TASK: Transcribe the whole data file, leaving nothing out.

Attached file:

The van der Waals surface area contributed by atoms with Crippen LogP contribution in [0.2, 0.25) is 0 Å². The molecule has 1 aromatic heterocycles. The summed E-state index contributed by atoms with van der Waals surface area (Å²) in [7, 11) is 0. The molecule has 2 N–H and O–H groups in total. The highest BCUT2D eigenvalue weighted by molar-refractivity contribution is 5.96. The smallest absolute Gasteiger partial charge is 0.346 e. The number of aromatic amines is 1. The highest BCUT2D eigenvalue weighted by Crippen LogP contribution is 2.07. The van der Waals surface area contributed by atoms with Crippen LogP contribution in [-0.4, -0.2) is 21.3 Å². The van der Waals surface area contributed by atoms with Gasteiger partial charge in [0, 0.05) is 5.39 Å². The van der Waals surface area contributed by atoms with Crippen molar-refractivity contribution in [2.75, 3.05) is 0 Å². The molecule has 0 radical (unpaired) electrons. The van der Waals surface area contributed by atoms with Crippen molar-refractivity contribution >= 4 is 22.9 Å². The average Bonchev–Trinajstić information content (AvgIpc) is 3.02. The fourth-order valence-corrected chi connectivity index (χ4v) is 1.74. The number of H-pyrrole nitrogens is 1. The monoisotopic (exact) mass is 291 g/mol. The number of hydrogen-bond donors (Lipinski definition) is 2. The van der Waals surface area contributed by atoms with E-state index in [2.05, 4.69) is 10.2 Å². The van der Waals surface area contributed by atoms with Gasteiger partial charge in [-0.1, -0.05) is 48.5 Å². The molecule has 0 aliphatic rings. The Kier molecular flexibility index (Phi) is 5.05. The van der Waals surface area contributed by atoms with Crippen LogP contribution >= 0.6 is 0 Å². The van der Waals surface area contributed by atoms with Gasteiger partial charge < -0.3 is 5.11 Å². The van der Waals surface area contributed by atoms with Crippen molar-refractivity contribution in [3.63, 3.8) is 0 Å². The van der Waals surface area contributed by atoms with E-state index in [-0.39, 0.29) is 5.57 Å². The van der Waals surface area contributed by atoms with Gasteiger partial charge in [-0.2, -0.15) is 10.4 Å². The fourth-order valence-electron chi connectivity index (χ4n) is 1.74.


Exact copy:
The van der Waals surface area contributed by atoms with Crippen LogP contribution in [0.2, 0.25) is 0 Å². The molecule has 1 aromatic heterocycles. The summed E-state index contributed by atoms with van der Waals surface area (Å²) in [7, 11) is 0. The molecule has 2 N–H and O–H groups in total. The highest BCUT2D eigenvalue weighted by molar-refractivity contribution is 5.96. The smallest absolute Gasteiger partial charge is 0.346 e. The number of aromatic amines is 1. The highest BCUT2D eigenvalue weighted by Crippen LogP contribution is 2.07. The van der Waals surface area contributed by atoms with Crippen LogP contribution in [-0.4, -0.2) is 21.3 Å². The van der Waals surface area contributed by atoms with Gasteiger partial charge in [0, 0.05) is 5.39 Å². The van der Waals surface area contributed by atoms with Crippen molar-refractivity contribution in [2.75, 3.05) is 0 Å². The molecule has 0 radical (unpaired) electrons. The van der Waals surface area contributed by atoms with Crippen molar-refractivity contribution >= 4 is 22.9 Å². The average Bonchev–Trinajstić information content (AvgIpc) is 3.02. The fourth-order valence-corrected chi connectivity index (χ4v) is 1.74. The number of H-pyrrole nitrogens is 1. The monoisotopic (exact) mass is 291 g/mol. The number of hydrogen-bond donors (Lipinski definition) is 2. The van der Waals surface area contributed by atoms with E-state index in [2.05, 4.69) is 10.2 Å². The van der Waals surface area contributed by atoms with Gasteiger partial charge in [-0.1, -0.05) is 48.5 Å². The molecule has 0 aliphatic rings. The Kier molecular flexibility index (Phi) is 5.05. The van der Waals surface area contributed by atoms with Crippen LogP contribution >= 0.6 is 0 Å². The van der Waals surface area contributed by atoms with Gasteiger partial charge < -0.3 is 5.11 Å². The van der Waals surface area contributed by atoms with Crippen molar-refractivity contribution in [3.63, 3.8) is 0 Å². The van der Waals surface area contributed by atoms with E-state index in [-0.39, 0.29) is 5.57 Å². The van der Waals surface area contributed by atoms with Gasteiger partial charge in [-0.2, -0.15) is 10.4 Å². The fourth-order valence-electron chi connectivity index (χ4n) is 1.74.